Industry Event Participation and Network Brokerage Among Entrepreneurial Ventures
Journal of Management Studies, Vol. 47, No. 4, pp. 625-653
Posted: 30 Nov 2009 Last revised: 26 Apr 2010
Date Written: November 26, 2009
Despite the recognition that network brokerage is beneficial for entrepreneurial ventures, little is known about its antecedents. This study examines how participation in industry events (e.g., conferences) relates to entrepreneurs’ brokerage positions in informal industry networks and how these positions, in turn, impact new venture performance. Using a unique dataset of 45 events and subsequent network relations among entrepreneurs from 90 firms in the open source software industry, results indicate that (1) entrepreneurs who participated in heterogeneous events or who bridged between events with few common participants were more likely to be brokers, (2) the relationship between event bridging and brokerage was stronger for entrepreneurs with broader prior career experiences, and (3) network brokerage mediated the event participation ― performance link. It appears that events may limit structural opportunities for brokerage and that individual differences matter for exploiting these opportunities. Overall, this study increases understanding of how and when particular networking behaviors are beneficial for entrepreneurs.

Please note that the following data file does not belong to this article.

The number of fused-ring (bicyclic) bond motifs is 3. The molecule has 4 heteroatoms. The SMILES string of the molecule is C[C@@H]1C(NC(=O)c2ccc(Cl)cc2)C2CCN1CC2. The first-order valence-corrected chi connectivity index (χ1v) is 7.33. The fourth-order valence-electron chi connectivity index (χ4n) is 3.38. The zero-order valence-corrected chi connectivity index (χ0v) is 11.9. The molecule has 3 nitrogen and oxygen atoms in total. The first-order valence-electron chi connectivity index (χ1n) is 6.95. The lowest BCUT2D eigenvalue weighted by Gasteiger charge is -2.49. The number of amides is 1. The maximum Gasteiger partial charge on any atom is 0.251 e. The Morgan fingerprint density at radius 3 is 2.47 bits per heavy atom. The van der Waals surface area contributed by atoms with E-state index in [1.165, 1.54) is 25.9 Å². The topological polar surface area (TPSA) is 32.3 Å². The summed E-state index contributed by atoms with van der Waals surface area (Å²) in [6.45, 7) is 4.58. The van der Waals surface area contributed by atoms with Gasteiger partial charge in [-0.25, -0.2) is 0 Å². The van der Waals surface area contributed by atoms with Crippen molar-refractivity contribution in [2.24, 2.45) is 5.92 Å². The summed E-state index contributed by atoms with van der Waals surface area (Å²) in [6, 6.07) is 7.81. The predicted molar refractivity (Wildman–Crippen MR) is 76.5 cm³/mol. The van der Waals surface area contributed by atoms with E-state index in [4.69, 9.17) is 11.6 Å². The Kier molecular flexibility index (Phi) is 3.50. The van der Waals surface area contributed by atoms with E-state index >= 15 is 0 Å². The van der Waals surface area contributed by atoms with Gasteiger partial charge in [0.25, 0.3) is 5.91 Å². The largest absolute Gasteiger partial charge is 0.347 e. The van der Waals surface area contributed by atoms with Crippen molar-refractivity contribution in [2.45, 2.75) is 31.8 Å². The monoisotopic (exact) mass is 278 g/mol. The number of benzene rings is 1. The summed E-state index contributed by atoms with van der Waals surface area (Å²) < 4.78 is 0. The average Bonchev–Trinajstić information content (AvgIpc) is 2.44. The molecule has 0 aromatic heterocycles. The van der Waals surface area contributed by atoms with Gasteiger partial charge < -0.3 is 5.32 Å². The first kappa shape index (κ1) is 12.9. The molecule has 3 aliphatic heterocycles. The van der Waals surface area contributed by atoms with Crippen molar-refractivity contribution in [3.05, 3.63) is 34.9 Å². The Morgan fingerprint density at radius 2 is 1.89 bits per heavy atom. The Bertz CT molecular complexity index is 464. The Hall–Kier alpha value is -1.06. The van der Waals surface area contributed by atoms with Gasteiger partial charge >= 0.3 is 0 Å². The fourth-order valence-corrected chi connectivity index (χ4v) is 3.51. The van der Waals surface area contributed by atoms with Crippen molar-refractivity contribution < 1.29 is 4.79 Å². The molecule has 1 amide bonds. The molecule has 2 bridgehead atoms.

Keywords: structural holes, social capital, entrepreneurial ventures, industry events
JEL Classification: M13
Suggested Citation: Suggested Citation